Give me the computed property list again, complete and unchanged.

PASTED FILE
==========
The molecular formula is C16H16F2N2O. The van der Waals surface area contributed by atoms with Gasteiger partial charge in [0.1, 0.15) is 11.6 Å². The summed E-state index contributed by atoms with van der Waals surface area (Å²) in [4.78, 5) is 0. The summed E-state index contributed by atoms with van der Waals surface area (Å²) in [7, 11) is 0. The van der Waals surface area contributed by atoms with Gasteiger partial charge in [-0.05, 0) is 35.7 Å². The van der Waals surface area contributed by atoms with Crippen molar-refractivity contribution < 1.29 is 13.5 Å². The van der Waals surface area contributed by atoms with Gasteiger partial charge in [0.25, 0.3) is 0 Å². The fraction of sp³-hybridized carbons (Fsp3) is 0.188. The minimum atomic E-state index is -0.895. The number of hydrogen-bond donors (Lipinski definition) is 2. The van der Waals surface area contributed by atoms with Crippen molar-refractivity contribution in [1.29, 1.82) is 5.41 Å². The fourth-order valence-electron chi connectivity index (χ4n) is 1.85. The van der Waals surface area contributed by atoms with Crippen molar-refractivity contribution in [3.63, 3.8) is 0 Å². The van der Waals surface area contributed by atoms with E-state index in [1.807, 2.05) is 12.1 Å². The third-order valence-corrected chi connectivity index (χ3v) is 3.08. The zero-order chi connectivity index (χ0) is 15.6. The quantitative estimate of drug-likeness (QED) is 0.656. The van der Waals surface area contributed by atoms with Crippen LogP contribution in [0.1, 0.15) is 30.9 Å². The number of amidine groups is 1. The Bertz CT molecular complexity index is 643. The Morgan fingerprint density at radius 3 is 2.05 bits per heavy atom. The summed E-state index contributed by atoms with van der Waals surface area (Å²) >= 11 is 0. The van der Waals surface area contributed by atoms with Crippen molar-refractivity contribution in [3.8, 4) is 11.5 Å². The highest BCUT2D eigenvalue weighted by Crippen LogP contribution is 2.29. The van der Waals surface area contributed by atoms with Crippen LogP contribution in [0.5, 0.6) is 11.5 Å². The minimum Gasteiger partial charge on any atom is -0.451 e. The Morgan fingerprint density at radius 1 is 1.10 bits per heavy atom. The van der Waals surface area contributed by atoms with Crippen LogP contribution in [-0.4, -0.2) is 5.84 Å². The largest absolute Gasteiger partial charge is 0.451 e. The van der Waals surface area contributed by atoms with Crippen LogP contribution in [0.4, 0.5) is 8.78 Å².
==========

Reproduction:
The molecular formula is C16H16F2N2O. The van der Waals surface area contributed by atoms with Gasteiger partial charge in [0.1, 0.15) is 11.6 Å². The summed E-state index contributed by atoms with van der Waals surface area (Å²) in [4.78, 5) is 0. The summed E-state index contributed by atoms with van der Waals surface area (Å²) in [7, 11) is 0. The van der Waals surface area contributed by atoms with Gasteiger partial charge in [-0.05, 0) is 35.7 Å². The van der Waals surface area contributed by atoms with Crippen molar-refractivity contribution < 1.29 is 13.5 Å². The van der Waals surface area contributed by atoms with Gasteiger partial charge in [0.25, 0.3) is 0 Å². The fraction of sp³-hybridized carbons (Fsp3) is 0.188. The minimum atomic E-state index is -0.895. The number of hydrogen-bond donors (Lipinski definition) is 2. The van der Waals surface area contributed by atoms with Crippen molar-refractivity contribution in [1.29, 1.82) is 5.41 Å². The fourth-order valence-electron chi connectivity index (χ4n) is 1.85. The van der Waals surface area contributed by atoms with Crippen molar-refractivity contribution in [3.63, 3.8) is 0 Å². The van der Waals surface area contributed by atoms with E-state index in [1.807, 2.05) is 12.1 Å². The third-order valence-corrected chi connectivity index (χ3v) is 3.08. The zero-order chi connectivity index (χ0) is 15.6. The quantitative estimate of drug-likeness (QED) is 0.656. The van der Waals surface area contributed by atoms with Crippen LogP contribution in [0.1, 0.15) is 30.9 Å². The number of amidine groups is 1. The Bertz CT molecular complexity index is 643. The Morgan fingerprint density at radius 3 is 2.05 bits per heavy atom. The summed E-state index contributed by atoms with van der Waals surface area (Å²) >= 11 is 0. The van der Waals surface area contributed by atoms with Crippen molar-refractivity contribution in [3.8, 4) is 11.5 Å². The highest BCUT2D eigenvalue weighted by Crippen LogP contribution is 2.29. The van der Waals surface area contributed by atoms with Crippen LogP contribution in [0.5, 0.6) is 11.5 Å². The minimum Gasteiger partial charge on any atom is -0.451 e. The Morgan fingerprint density at radius 1 is 1.10 bits per heavy atom. The van der Waals surface area contributed by atoms with Crippen LogP contribution in [-0.4, -0.2) is 5.84 Å². The largest absolute Gasteiger partial charge is 0.451 e. The van der Waals surface area contributed by atoms with Crippen LogP contribution in [0.4, 0.5) is 8.78 Å².